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I have a project in which I need to drive 48VDC 90W fan and control it using it's PWM line.

I've found a number of resources including this, which seems to state that I can directly control the fan using a PWM pin from my microcontroller.

My concern however, is due to the much higher voltage of the fan, I feel like it would be unsafe for the fan to share a common ground with the microcontroller (5v).

What should one do to control such a setup safely?

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Without any special circumstances (such as large currents in the shared ground) sharing a ground with a high voltage is no problem, we do it all the time: we share the ground (literally) with all kinds of high-voltage power lines.

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  • \$\begingroup\$ The linked question grounds the fan's voltage to the Arduino's ground pin, this isn't unsafe at all? \$\endgroup\$ – keag Sep 14 '15 at 17:35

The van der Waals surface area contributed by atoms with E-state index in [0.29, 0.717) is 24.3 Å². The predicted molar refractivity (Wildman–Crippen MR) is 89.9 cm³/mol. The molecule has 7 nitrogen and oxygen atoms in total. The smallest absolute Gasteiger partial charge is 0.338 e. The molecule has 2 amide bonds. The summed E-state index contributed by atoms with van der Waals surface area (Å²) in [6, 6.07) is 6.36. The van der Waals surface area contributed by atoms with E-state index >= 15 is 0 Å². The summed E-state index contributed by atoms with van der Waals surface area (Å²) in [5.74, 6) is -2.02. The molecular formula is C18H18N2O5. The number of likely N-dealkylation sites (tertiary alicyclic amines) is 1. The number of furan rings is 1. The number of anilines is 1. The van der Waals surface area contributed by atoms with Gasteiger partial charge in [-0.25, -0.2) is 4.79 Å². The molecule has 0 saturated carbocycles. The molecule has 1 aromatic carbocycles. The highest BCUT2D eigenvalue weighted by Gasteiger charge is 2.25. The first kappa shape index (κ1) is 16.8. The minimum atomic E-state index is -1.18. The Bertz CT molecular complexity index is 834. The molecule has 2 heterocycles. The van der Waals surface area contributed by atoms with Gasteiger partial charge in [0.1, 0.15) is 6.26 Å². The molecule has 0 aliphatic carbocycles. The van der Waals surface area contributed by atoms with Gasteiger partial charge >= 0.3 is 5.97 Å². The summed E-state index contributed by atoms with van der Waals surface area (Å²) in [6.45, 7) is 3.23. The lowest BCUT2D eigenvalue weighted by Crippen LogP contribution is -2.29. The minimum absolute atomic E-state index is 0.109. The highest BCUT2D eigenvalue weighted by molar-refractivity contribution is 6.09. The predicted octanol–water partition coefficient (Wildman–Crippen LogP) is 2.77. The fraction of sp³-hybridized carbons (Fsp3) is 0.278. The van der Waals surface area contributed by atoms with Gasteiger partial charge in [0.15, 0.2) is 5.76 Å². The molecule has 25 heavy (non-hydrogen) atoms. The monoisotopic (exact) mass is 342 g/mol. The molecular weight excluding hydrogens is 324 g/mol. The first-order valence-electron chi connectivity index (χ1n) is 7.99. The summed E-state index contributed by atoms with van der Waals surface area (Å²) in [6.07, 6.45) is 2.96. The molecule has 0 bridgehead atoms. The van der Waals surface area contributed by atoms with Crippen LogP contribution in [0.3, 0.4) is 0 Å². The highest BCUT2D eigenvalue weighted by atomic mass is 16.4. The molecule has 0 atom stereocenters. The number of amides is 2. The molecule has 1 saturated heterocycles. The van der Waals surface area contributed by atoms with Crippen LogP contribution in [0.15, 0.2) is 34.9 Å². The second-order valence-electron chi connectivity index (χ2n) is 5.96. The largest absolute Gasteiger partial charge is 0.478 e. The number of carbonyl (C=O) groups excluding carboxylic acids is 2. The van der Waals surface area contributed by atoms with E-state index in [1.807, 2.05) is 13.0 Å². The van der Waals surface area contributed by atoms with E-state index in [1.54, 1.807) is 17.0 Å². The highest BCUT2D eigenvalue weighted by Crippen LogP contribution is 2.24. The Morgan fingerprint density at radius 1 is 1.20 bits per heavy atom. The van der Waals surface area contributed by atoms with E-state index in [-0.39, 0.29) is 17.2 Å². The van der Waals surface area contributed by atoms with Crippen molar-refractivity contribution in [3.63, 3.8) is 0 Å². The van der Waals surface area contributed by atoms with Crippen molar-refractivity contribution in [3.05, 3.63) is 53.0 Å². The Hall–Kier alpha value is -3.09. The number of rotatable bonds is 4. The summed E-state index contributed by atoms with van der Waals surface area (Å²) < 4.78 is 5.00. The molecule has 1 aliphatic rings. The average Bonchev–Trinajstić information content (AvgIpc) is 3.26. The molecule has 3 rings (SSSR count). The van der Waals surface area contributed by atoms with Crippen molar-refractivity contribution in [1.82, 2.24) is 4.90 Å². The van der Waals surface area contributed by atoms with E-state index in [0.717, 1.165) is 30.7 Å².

• \$\begingroup\$ voltage is a concept that only makes sense relative to something else: the correct name would be voltage difference. Without complicating circumstances you can connect one lead of a voltage source any way you want. The trouble (or fun) can only start you also connect the second lead. \$\endgroup\$ – Wouter van Ooijen Sep 14 '15 at 17:44
  • \$\begingroup\$ I was concerned, but once I actually had my circuit laid out, it made sense why this wouldn't be a problem. Thanks for the help! \$\endgroup\$ – keag Sep 14 '15 at 19:36
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There shouldn't be a problem connecting the two grounds together. In fact, you have to do so in order for the PWM signal to work properly. You could use optoisolation, but your system is small enough that it doesn't really gain you anything.

What you could do is wire up the system in a way that keeps the PWM ground stable. This means having the return current from the fan and the return current from the PWM go through separate wires and/or PCB traces:

schematic

simulate this circuit – Schematic created using CircuitLab

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